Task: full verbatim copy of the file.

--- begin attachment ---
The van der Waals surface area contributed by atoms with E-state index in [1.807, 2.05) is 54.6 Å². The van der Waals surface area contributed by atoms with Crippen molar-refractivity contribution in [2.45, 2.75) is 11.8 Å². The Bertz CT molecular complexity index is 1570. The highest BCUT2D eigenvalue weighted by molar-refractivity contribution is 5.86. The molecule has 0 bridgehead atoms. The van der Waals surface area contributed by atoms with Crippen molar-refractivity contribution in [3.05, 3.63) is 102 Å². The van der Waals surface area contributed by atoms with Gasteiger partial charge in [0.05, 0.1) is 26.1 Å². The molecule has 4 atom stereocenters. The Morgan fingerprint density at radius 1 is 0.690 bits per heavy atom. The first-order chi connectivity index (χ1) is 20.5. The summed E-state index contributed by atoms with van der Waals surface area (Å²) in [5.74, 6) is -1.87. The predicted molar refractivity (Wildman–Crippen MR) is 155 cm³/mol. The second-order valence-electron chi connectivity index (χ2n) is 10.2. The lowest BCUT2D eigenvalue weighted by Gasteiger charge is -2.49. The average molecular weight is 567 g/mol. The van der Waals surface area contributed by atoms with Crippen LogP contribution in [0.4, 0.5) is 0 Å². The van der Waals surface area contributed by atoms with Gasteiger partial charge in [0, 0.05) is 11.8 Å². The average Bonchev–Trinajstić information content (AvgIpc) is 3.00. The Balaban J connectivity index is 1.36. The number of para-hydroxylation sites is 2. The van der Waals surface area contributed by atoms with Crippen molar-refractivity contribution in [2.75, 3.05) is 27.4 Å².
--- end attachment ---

The van der Waals surface area contributed by atoms with E-state index in [1.807, 2.05) is 54.6 Å². The van der Waals surface area contributed by atoms with Crippen molar-refractivity contribution in [2.45, 2.75) is 11.8 Å². The Bertz CT molecular complexity index is 1570. The highest BCUT2D eigenvalue weighted by molar-refractivity contribution is 5.86. The molecule has 0 bridgehead atoms. The van der Waals surface area contributed by atoms with Crippen molar-refractivity contribution in [3.05, 3.63) is 102 Å². The van der Waals surface area contributed by atoms with Gasteiger partial charge in [0.05, 0.1) is 26.1 Å². The molecule has 4 atom stereocenters. The Morgan fingerprint density at radius 1 is 0.690 bits per heavy atom. The first-order chi connectivity index (χ1) is 20.5. The summed E-state index contributed by atoms with van der Waals surface area (Å²) in [5.74, 6) is -1.87. The predicted molar refractivity (Wildman–Crippen MR) is 155 cm³/mol. The second-order valence-electron chi connectivity index (χ2n) is 10.2. The lowest BCUT2D eigenvalue weighted by Gasteiger charge is -2.49. The average molecular weight is 567 g/mol. The van der Waals surface area contributed by atoms with Crippen LogP contribution in [0.4, 0.5) is 0 Å². The van der Waals surface area contributed by atoms with Gasteiger partial charge in [0, 0.05) is 11.8 Å². The average Bonchev–Trinajstić information content (AvgIpc) is 3.00. The Balaban J connectivity index is 1.36. The number of para-hydroxylation sites is 2. The van der Waals surface area contributed by atoms with Crippen molar-refractivity contribution in [2.75, 3.05) is 27.4 Å².